SUMMARY OF THE INVENTION
 Embodiments of the present invention relate generally to cartridges and modifications for an M16/AR15 rifle. In one embodiment, a modified M16/AR15 rifle or carbine includes a bolt having a maximum outside diameter greater than that of a standard M16/AR15 bolt; and a bolt extractor pivoted to the bolt. The bolt and the bolt extractor are operable to: transport a cartridge from a magazine to a barrel, and eject a spent cartridge from the barrel. The rifle or carbine further includes a barrel extension configured to receive the bolt; a standard M16/AR15 upper receiver coupled to the barrel extension; a standard M16/AR15 lower receiver coupled to the upper receiver.
 In another embodiment, a cartridge includes a bullet having a diameter greater than or equal to 0.224 inch; and a case having a case head diameter greater than or equal to 0.45 inch. A length of the cartridge is substantially equal to 2.26 inches.
 In another embodiment, a firearm includes a barrel. The firearm further includes a bolt operable to transport a cartridge from a magazine to the barrel and eject the spent cartridge from the barrel. The firearm further includes a spring biasing the bolt toward the barrel and a piston system in fluid communication with the barrel. The piston system includes a body and a piston disposed in the body and operable to move the bolt away from the barrel in response to firing of the cartridge and force exhaust gas from the body and into the barrel in response to the spring returning the bolt to the barrel.
BRIEF DESCRIPTION OF THE DRAWINGS
 So that the manner in which the above recited features of the present invention can be understood in detail, a more particular description of the invention, briefly summarized above, may be had by reference to embodiments, some of which are illustrated in the appended drawings. It is to be noted, however, that the appended drawings illustrate only typical embodiments of this invention and are therefore not to be considered limiting of its scope, for the invention may admit to other equally effective embodiments.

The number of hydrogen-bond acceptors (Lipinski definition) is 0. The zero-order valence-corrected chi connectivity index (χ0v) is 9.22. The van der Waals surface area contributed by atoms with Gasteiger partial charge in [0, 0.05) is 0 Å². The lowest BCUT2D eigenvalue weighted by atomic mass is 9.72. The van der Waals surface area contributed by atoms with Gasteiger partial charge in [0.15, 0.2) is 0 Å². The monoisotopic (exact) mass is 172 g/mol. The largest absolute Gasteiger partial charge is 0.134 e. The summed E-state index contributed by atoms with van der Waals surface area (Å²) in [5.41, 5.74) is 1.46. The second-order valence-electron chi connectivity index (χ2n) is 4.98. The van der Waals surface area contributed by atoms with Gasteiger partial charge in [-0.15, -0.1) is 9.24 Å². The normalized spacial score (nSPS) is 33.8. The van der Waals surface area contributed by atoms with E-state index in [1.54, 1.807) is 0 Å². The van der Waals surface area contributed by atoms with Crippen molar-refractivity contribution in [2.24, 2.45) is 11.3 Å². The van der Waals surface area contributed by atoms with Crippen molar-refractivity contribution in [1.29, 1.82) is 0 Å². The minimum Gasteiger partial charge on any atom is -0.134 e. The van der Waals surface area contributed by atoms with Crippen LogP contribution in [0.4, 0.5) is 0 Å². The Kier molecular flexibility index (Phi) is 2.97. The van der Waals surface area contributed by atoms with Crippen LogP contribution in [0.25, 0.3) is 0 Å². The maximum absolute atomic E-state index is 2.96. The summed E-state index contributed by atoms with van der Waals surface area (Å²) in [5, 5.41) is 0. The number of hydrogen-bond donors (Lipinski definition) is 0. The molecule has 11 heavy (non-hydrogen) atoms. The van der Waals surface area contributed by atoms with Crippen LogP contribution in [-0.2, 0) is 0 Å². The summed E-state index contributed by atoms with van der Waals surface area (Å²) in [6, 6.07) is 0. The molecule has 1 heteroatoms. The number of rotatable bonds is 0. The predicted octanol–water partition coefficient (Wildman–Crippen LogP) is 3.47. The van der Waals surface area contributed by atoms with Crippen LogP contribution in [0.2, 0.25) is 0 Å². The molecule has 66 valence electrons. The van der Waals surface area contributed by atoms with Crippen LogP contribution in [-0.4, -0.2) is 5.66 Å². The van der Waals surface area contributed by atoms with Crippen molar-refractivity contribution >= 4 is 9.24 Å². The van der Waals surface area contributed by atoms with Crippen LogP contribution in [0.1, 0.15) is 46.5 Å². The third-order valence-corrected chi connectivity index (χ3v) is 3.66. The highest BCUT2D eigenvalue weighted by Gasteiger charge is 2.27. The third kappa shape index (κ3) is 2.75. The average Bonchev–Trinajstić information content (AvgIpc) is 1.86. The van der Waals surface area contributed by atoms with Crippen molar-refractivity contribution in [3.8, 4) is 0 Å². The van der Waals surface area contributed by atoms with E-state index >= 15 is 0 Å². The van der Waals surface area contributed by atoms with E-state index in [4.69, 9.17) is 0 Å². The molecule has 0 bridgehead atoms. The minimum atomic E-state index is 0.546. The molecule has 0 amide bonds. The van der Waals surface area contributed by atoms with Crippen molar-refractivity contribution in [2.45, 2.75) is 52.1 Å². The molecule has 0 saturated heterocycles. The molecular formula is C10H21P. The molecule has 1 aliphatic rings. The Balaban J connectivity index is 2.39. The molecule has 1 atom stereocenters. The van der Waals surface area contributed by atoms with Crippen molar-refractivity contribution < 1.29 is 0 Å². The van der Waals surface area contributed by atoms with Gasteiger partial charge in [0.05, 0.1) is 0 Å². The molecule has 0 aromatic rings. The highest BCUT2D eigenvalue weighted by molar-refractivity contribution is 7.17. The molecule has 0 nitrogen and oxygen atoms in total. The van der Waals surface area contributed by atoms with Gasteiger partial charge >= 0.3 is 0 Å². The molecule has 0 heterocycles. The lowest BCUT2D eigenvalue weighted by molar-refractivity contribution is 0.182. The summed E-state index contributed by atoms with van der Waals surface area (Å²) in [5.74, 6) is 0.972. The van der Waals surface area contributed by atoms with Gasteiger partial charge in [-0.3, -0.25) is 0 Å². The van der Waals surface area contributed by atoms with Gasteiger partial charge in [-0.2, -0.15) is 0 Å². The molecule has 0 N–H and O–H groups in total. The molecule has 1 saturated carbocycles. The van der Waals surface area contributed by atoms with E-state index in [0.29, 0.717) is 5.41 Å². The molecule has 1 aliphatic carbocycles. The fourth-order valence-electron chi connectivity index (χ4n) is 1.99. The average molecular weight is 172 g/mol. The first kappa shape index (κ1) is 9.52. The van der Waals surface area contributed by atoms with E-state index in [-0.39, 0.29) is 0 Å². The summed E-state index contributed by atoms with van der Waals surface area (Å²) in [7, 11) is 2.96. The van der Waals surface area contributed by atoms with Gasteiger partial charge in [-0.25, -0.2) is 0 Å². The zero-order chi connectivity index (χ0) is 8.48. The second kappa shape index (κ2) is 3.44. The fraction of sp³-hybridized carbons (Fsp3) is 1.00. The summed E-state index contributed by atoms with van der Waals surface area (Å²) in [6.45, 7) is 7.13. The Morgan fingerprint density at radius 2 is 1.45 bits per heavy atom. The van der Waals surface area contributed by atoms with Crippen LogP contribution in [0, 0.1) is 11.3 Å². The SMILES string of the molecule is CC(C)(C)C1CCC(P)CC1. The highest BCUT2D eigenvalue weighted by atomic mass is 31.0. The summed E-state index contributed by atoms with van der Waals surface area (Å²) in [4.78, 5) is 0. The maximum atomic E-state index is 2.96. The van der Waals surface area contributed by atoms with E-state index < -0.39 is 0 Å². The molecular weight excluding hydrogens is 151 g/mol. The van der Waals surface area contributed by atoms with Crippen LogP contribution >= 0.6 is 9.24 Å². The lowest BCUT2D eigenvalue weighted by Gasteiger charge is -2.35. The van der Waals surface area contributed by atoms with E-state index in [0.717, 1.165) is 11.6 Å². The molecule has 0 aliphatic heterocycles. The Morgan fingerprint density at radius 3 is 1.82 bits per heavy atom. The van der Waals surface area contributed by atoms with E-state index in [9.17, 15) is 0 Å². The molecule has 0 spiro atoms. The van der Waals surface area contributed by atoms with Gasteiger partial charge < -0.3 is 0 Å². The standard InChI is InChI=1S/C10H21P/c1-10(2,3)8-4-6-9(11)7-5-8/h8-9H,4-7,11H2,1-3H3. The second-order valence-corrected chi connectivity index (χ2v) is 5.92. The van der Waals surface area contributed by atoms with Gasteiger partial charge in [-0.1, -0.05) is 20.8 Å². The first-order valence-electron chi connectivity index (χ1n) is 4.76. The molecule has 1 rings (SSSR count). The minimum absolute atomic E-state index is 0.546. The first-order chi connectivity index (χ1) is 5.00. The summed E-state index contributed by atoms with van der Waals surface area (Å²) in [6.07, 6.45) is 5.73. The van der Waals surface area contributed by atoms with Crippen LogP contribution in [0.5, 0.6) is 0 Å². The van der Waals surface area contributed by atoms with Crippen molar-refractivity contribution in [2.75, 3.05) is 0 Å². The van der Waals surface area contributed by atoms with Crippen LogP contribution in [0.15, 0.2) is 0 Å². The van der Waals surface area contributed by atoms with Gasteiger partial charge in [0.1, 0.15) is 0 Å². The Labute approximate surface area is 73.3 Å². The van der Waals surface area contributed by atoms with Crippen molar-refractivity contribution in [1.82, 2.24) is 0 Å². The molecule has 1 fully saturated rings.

FIGS. 1A-1C illustrate cartridges, according to embodiments of the present invention.
 FIG. 2 is an exploded assembly of a bolt, bolt extractor, and barrel extension usable with the cartridges of FIGS. 1A-1C.
 FIGS. 3A-3E illustrate details of the bolt of FIG. 2.
 FIGS. 4A-4E illustrate details of the bolt extractor of FIG. 2.
 FIGS. 5A-5D illustrate details of the barrel extension of FIG. 2.
 FIGS. 6A-6G illustrate details of a magazine usable with the cartridges of FIGS. 1A-1C.
 FIGS. 7A-7D illustrate details of a bolt usable with the cartridges of FIGS. 1A-1C and a modified gas piston system, according to another embodiment of the present invention.
 FIG. 8 is a cross section of a gas piston system, according to another embodiment of the present invention.
 FIG. 9 is an exploded assembly of a prior art M16/AR15.
 FIGS. 1A-1C illustrate cartridges, according to embodiments of the present invention.
 The 308 ERC was designed to maximize the performance of the AR15/M16 rifle, give it more stopping or incapacitation power and increase its performance in self defense, law enforcement, and military combat applications. The 308 ERC is based on the 0.308 Winchester or 7.62 mm NATO cartridge, utilizes the 308 caliber bullet, and is designed to operate in the existing standard issue sized AR15/M16 rifle platform.
 Cartridge Details;
 Case head diameter; 0.473'' inches (a 25% increase over the 223 Remington/5.56 NATO)
 NL is an abbreviation for neck length. NW is an abbreviation for neck wall. COL is an abbreviation for cartridge overall length